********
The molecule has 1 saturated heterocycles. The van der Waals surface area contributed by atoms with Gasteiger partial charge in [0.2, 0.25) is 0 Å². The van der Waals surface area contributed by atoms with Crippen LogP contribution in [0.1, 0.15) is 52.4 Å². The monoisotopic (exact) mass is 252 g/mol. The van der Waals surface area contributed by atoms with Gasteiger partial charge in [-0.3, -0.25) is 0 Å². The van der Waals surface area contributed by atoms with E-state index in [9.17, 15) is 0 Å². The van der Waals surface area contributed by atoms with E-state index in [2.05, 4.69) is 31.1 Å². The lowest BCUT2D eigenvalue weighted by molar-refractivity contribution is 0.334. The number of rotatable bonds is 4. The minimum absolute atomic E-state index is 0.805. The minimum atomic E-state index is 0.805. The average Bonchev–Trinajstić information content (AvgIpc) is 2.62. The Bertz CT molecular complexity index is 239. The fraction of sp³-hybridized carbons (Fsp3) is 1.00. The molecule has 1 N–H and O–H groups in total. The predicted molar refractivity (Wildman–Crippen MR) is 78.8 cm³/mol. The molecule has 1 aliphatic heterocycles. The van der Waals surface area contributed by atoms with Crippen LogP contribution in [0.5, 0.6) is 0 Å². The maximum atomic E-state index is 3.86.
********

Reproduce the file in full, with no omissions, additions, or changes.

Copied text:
The molecule has 1 saturated heterocycles. The van der Waals surface area contributed by atoms with Gasteiger partial charge in [0.2, 0.25) is 0 Å². The van der Waals surface area contributed by atoms with Crippen LogP contribution in [0.1, 0.15) is 52.4 Å². The monoisotopic (exact) mass is 252 g/mol. The van der Waals surface area contributed by atoms with Gasteiger partial charge in [-0.3, -0.25) is 0 Å². The van der Waals surface area contributed by atoms with E-state index in [9.17, 15) is 0 Å². The van der Waals surface area contributed by atoms with E-state index in [2.05, 4.69) is 31.1 Å². The lowest BCUT2D eigenvalue weighted by molar-refractivity contribution is 0.334. The number of rotatable bonds is 4. The minimum absolute atomic E-state index is 0.805. The minimum atomic E-state index is 0.805. The average Bonchev–Trinajstić information content (AvgIpc) is 2.62. The Bertz CT molecular complexity index is 239. The fraction of sp³-hybridized carbons (Fsp3) is 1.00. The molecule has 1 N–H and O–H groups in total. The predicted molar refractivity (Wildman–Crippen MR) is 78.8 cm³/mol. The molecule has 1 aliphatic heterocycles. The van der Waals surface area contributed by atoms with Crippen LogP contribution in [0.5, 0.6) is 0 Å². The maximum atomic E-state index is 3.86.